The Black Hawk State Historic Site is situated on the site of the village of Saukenuk, the home of the Sauk Nation, as well as the birthplace of the famous Sauk leader, Black Hawk, who is the namesake of the site. The U.S. Government's disputed claim to the land and their forcible removal of the Sauk from their village was the spark that began the Black Hawk War, which led to the ejection of Native Americans from Illinois. A statue of Black Hawk is on the site, depicting him looking out over his land. Also on the grounds is a 100-acre park and the John Hauberg Museum of Native American Life.


The site was originally called Saukenuk and was the home of the Sauk Nation, a group of Native Americans that had lived on the land for over a hundred years before Anglo-American settlers came to the area.  It was a prime area, settled on a bluff above the Rock River.  Black Hawk, the man who would later become the warrior that led the Sauk's battle against the United States, was born in Saukenuk in 1767.  During Black Hawk's lifetime he saw how Americans changed the lives of his people.  He fought on the side of the British during the War of 1812, and, though he signed a peace treaty with the United States, relations between them always remained uneasy, especially after settlers began coming the area in 1828.  When the U.S. Army tried to remove the Sauk from Saukenuk in 1831, the Sauk escaped across the river to Iowa, but Black Hawk dreamed of reclaiming the land.  
In 1832, the Sauk, led by Black Hawk, fought back.  They traveled up to Wisconsin to try and get aid from the British and the Ho-Chunk tribe.  However, neither group helped them and, on the way back, the Sauk and the U.S. Army engaged in a skirmish that came to be known as the Battle of Stillman's Run.  The Sauk won the battle, but they realized that, without help, they had no hope of fighting against the U.S. Army.  Black Hawk escaped back into Iowa, but a portion of the Sauk tribe were left behind and were slaughtered by U.S. Army soldiers while trying to cross the Mississippi in an event called the Massacre at Bad Axe.  In the attack, nearly 400 men, women, and children were killed.  Black Hawk was arrested after the war, but was released in 1833 in order to tour on the East coast and tell a sensationalized version of Sauk life.  He returned to Iowa and lived out the rest of his days, dying in 1838.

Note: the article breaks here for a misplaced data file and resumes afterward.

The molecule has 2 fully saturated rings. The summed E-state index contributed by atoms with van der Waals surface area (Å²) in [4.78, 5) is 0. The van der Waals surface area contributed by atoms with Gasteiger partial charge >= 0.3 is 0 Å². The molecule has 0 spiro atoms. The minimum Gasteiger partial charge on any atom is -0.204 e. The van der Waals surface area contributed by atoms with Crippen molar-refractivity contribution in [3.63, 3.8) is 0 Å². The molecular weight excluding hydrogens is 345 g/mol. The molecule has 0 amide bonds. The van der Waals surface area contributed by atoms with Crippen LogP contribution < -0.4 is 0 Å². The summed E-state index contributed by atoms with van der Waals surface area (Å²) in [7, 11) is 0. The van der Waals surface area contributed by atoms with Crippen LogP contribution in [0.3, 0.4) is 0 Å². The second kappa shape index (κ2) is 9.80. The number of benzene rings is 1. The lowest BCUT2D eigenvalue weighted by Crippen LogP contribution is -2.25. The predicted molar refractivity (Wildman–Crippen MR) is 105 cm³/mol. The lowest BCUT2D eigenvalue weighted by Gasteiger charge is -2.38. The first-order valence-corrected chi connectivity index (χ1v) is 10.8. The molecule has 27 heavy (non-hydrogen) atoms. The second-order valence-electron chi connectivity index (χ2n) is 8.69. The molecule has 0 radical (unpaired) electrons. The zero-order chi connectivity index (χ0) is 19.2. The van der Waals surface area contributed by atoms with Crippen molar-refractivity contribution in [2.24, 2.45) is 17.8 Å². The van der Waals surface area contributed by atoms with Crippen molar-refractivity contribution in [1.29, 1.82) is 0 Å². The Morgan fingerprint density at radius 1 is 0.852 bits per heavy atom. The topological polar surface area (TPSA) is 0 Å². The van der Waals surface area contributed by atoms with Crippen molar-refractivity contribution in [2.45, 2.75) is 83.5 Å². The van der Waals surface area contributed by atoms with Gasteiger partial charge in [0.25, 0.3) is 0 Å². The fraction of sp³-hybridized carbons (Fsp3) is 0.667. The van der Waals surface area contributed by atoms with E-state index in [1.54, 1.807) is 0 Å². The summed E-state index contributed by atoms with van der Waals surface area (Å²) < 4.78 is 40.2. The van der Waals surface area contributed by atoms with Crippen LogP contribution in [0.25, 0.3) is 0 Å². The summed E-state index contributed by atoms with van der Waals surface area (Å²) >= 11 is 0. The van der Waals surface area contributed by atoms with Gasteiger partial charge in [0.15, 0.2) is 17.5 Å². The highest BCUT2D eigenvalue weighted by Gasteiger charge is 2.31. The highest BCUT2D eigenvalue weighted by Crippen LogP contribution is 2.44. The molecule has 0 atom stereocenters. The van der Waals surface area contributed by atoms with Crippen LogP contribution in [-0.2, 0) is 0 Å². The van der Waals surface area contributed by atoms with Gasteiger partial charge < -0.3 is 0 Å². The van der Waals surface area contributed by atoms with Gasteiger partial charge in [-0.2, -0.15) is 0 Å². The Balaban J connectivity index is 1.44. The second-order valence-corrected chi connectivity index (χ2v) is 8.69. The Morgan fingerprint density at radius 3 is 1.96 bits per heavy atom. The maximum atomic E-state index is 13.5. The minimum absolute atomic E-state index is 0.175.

The land Saukenuk had once stood on became the Watch Tower Amusement Park in the 1880s.  It hosted concerts, operas, hot air balloon rides, and a roller coaster.  The state bought the amusement park an 1927 and changed its name to Black Hawk State Park.  The park was finally made into a historic site in 1987.  Black Hawk State Historic Site is now a state park that includes acres of woodlands and wildflower fields.  Bald eagle sightings are quite common and visitors have a gorgeous view of the Rock River from the bluffs.  Inside a limestone and timber lodge that was built by the CCC in the 1930s is the John Hauberg Museum of Native American Life, which has exhibits on Sauk life.  Outside of the lodge is the Black Hawk Statue.

"Northwest Region: Black Hawk." Illinois Historic Preservation Agency. Accessed June 4, 2016. https://www.illinois.gov/ihpa/Experience/Sites/NorthWest/Pages/Black-Hawk.aspx "History." Black Hawk State Historic Site. Accessed June 4, 2016. http://www.blackhawkpark.org/History/Black_Hawk.html "Black Hawk War." Encyclopedia Britannica. Accessed June 4, 2016. http://www.britannica.com/event/Black-Hawk-War "Watch Tower Amusent Park." Black Hawk State Historic Site. Accessed June 4, 2016. http://www.blackhawkpark.org/History/Watch_Tower_Amusement.html